Treatment resulting from a preventive screening can be subject to cost-sharing requirements, if the treatment is not in itself a recommended preventive service.
For a comprehensive list of recommendations and guidelines covered by the Regulations visit, www.healthcare.gov/center/regulations/prevention/recommendations.html.
Reference
1. American Federation of State, County, and Municipal Employees, AFL-CIO. Patient Protection and Affordable Care Act of 201: Coverage of Services.Washington, DC:2010. Available at: www.uspreventiveservicestaskforce.org/uspstf/uspsabrecs.htm
 

dballard2004

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Thanks so much Debra!

I have read this info, but I am still unclear as to how to correctly use this modifier. If I understand correctly, if it is a preventative service where no co-pay applies, you use this modifier? Would you use this modifier on the preventative E/M codes? Can someone shed some light here please?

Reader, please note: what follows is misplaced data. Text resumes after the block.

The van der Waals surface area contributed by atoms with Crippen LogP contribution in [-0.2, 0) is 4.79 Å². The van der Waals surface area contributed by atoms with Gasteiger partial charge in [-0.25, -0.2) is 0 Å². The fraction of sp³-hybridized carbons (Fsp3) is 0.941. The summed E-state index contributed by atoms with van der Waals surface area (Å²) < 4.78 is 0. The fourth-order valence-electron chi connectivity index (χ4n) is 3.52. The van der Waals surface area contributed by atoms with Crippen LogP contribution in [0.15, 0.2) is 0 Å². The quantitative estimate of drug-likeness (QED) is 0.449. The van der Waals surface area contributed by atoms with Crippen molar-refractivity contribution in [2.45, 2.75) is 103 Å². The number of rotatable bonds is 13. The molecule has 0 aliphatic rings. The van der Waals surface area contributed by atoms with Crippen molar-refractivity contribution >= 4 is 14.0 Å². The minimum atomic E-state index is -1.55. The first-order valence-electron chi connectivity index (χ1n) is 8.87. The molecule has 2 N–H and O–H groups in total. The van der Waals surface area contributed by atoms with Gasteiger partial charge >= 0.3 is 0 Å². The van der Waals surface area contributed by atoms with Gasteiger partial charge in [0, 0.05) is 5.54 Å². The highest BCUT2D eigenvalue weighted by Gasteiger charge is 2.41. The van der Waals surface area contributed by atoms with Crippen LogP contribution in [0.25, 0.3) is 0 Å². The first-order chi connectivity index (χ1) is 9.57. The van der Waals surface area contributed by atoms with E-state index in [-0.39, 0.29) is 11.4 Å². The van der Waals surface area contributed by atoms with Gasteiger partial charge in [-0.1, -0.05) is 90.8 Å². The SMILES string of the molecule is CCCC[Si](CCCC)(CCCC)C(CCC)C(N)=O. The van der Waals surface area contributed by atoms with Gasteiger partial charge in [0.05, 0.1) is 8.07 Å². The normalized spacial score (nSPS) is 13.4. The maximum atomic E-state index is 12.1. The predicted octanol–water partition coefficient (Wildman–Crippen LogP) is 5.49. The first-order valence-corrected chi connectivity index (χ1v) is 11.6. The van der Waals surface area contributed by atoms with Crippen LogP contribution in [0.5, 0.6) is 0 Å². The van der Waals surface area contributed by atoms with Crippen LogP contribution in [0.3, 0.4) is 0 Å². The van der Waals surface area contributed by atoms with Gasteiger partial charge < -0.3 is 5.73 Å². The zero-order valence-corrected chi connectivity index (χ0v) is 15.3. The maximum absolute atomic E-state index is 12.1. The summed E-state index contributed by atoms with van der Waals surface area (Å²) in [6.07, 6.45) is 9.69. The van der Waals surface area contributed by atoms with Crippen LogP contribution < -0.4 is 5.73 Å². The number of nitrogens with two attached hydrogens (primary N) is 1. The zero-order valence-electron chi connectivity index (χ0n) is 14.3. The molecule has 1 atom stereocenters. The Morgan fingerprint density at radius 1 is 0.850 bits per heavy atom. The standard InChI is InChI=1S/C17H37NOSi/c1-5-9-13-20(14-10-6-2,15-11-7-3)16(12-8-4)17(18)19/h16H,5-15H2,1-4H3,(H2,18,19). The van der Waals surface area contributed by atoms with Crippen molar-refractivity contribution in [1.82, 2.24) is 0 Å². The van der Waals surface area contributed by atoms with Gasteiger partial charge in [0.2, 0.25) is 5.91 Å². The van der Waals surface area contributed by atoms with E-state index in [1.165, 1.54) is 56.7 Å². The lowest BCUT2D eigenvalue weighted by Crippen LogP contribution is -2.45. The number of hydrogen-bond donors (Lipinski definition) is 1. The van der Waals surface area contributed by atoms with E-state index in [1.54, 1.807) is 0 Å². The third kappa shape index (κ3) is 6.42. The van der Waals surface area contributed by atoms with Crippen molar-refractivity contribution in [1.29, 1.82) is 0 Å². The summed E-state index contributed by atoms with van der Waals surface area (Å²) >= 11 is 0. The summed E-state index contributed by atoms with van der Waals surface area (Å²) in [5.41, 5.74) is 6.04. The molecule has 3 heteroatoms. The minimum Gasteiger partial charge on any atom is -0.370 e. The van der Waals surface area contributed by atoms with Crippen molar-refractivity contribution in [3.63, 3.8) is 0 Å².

I went to the CPT Changes workshop last month and this modifier was never mentioned and it is also not in the 2011 CPT manual.
 

kbartrom

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I agree with Dawson - thanks much for the info but still a bit unclear. Is CMS expecting use of this modifier in 2011? Commercial carriers? In the first example given:

A 45-year-old male individual receives a cholesterol-screening test, which is a recommended preventive service, during an office visit for hypertension management. The plan or issuer may impose cost-sharing requirements for the office visit because the recommended preventive service is billed as a separate charge and the office visit was not primarily for preventive services.

...is the modifier used on the cholesterol test?
 

mitchellde